Via Workers World News Service
Reprinted from the May 15, 1997 issue of Workers World newspaper
Capitalism is dangerous to children and other living things.
In recent years the stock market has soared and the United States ranks first in the number of millionaires and billionaires. At the same time the number of children living in deep poverty is also rising.
Children are the poorest group of people in the United States. One out of every four children under the age of six now lives in poverty. The figure is one out of every two African American children. Thirty percent of all Latino youngsters live beneath the poverty line.
By 1995, some 15 million children lived in poverty inside the U.S. This number had grown by more than 2 million since 1989, according to the Children's Defense Fund. The CDF has just published an excellent book entitled "The State of America's Children; Yearbook 1997."
Contrary to the stereotypes commonly used to demonize poor people, two out of every three families with poor children had at least one full-time worker during the year. In 1995, the average family in poverty got more than twice as much income from work as from welfare.
As a result of conscious policy and legislative decisions by President Bill Clinton and the Republican leaders in the Congress, the number of children in poverty is about to increase.
According to a study commissioned by Clinton's own Health and Human Services (HHS), the welfare legislation adopted in 1996 will plunge another 1.1 million children into poverty. Eight million families, mostly the working poor, will lose an average of $1,300 per year largely as a result of food stamp cuts. Other provisions of the 1996 welfare law will cut off monthly Supplemental Security Income (SSI) for about 250,000 families with disabled children.
Millions of children face a staggering health care crisis in the United States. What is the nature of their crisis? They are not entitled to go to a doctor if they don't have enough money to pay exorbitant doctor and hospital bills. As a result, 10 million children have no health care.
Since 1989, according to the CDF, the number of children lacking private health-care coverage has risen by an average of 1.2 million per year--almost 3,300 more children a day-- because more workers are in jobs that provide no health insurance benefits or that require the workers to pay unaffordable amounts for family coverage.
In 1848 Karl Marx explained in the "Communist Manifesto" one of the fundamental features of capitalism: that society's wealth becomes more sharply polarized even when the economy is growing. The rich get richer and the poor get poorer.
In the modern economy, as corporate CEO's downsize the work force and cut health-care benefits, this law of capitalism has a specially venomous twist for children.
Since 1969, the childhood poverty rate has risen from 14 percent to 21 percent, even though the gross domestic output doubled in these 18 years.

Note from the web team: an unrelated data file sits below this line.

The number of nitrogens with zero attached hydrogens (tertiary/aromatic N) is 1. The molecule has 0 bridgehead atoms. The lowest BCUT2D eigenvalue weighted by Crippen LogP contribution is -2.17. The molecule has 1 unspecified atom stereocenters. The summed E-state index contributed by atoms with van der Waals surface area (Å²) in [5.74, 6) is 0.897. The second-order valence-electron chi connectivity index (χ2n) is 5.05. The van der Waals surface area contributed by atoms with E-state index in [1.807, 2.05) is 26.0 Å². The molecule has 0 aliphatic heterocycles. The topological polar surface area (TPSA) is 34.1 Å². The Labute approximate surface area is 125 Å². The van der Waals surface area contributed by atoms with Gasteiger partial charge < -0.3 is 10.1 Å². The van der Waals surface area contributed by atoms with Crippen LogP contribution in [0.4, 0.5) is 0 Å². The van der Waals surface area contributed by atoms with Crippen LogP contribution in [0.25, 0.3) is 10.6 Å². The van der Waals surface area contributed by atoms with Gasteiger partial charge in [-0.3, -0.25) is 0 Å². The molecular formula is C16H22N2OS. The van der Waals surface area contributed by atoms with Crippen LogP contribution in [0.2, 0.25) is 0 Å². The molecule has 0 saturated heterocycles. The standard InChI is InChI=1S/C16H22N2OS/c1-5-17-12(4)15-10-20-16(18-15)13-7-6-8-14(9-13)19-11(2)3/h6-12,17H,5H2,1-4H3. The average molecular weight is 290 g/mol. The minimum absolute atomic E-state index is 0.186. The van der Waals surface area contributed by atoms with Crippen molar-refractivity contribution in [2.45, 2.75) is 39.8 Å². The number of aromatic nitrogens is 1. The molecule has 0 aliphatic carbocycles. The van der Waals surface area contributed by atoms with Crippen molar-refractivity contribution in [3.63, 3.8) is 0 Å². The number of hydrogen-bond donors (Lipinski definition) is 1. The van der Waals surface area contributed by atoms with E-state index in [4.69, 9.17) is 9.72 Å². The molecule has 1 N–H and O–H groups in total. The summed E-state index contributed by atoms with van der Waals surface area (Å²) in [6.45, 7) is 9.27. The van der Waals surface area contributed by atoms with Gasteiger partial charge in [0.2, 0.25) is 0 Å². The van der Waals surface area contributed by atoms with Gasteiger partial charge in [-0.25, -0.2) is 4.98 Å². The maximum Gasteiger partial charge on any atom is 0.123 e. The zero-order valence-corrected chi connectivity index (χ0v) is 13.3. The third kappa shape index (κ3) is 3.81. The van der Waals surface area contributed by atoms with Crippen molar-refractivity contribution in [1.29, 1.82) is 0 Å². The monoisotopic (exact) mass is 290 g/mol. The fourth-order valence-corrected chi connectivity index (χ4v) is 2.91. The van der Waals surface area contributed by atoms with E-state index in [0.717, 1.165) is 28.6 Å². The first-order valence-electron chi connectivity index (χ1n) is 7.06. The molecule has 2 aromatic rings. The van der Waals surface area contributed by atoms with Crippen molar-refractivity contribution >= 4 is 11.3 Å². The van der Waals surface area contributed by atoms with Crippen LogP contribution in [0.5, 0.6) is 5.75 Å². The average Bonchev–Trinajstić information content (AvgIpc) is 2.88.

Although the growing impoverishment of children means that at least 10 million are without health coverage, it is precisely these children who are most in need of medical care. Poor children are twice as likely to have stunted growth, iron deficiency and severe asthma. Health officials in Maine and Kansas report that low-income children are three times more likely to die in childhood.
Why are so many children poor? One obvious reason is government policy. Under both the Democrats and Republicans, the government policy has been to slash and destroy what has been labeled the welfare state by right-wing propagandists. Since the costs for welfare, AFDC and food stamps account for less than 2 cents of every tax dollar spent, the notion that a huge welfare state exists is a conservative fantasy.
There does exist a very real warfare state that has sucked up close to $4 trillion in weapons production over the last 20 years. This warfare state exists in peace time as well as wartime. While 100,000 children are homeless, tens of billions of dollars are poured each year into the coffers of Lockheed, Boeing, Grumman, General Electric and other producers of weapons of mass destruction. Under capitalism it is profitable to make B2 bombers and less profitable to house poor children.
The other reason that children are getting poorer is that their parents are getting poorer. The latest statistics again validate Marx's assertion. Between 1979 and 1995, the income of the wealthiest 5 percent of the population increased by a whopping 43 percent. During the same period the poorest 20 percent of households experienced a drop in real income from $8,473 in 1979 to $8,350 in 1995, when adjusted for inflation.
Even more telling is that the hourly wage rates for young workers in their childbearing years--20 to 29 years old--are 20 percent less than what their parents were earning in 1973.
Why is Marx so hated by the ruling class? Because he not only predicted that the rich would get richer. The "Communist Manifesto" also insists that those made poorer, in spite of the odds, will awaken to political life and struggle to vanquish the system that visits so much unnecessary pain and suffering on millions while it allows a tiny fraction of corporate barons and bankers to live in opulence.
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